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I love my Teflon, non-stick pans, and the convenience they provide in the kitchen. Unfortunately, a recent study discovered that America’s favorite pan could come with some pretty hefty consequences.

In the new study, Australian researchers discovered that even the slightest crack on a Teflon-coated pan could release 9,1000 plastic particles.

We all know that over time, Teflon pans can wear down. Most of us have had at least one moment, where we began stirring around a bit too hard, only to find a slight scratch on our non-stick pan.

The study took a look at microplastics and nanoplastics, and based on their research, human beings are exposed to quite a lot of plastic particles over time. “It gives us a strong warning that we must be careful about selecting and using cooking utensils to avoid food contamination,” explains Youhong Tang, a mechanical and material engineer from Finders University in Australia.

To reach their conclusions, they used Raman imaging and algorithmic modeling to identify the release of over 2.3 million microplastics and nanoplastics. “The non-stick coating material Teflon is generally a family member of PFAS,” says Dr. Cheng Fang, one of the study authors. “Given the fact PFAS is a big concern, these Teflon microparticles in our food might be a health concern, [which] needs investigating because we don’t know much about these emerging contaminants,” he warned.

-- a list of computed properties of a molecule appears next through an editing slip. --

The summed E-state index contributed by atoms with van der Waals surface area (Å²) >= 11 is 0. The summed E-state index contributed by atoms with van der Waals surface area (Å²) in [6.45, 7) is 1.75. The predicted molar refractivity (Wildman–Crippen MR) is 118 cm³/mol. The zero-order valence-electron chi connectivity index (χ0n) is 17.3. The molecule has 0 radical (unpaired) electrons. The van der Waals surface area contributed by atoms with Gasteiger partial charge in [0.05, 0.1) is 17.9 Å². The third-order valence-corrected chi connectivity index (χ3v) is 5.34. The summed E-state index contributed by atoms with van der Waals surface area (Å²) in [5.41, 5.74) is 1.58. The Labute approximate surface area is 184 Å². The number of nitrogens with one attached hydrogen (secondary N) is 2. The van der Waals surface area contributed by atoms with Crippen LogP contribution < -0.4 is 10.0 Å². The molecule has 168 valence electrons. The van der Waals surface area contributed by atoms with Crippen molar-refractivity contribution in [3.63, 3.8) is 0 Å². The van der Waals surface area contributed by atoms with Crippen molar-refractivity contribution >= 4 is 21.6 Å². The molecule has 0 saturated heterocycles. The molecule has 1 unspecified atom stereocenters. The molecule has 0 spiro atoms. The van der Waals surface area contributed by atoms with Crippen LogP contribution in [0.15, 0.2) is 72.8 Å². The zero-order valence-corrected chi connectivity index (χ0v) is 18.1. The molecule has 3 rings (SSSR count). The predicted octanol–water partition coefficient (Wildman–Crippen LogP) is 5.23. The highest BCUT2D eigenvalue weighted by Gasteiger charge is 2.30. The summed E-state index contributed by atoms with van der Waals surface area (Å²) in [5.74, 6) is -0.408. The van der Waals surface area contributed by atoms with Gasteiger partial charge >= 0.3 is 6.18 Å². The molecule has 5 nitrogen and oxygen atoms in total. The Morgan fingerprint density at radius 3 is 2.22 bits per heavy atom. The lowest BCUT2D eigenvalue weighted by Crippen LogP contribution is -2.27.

In their study, they observed and tested six different types of non-stick pots and pans, that were both new and used. To be fair, they mimicked cooking and cleaning processes, however, they didn’t use oil.

While the researchers understand how dangerous PFAS can be, they did assert that more research should be done to look into other routes of contamination and their effects. “More research is recommended to address the risk assessment of the Teflon microplastics and nanoplastics, given that Teflon is a family member of PFAS,” says Tang.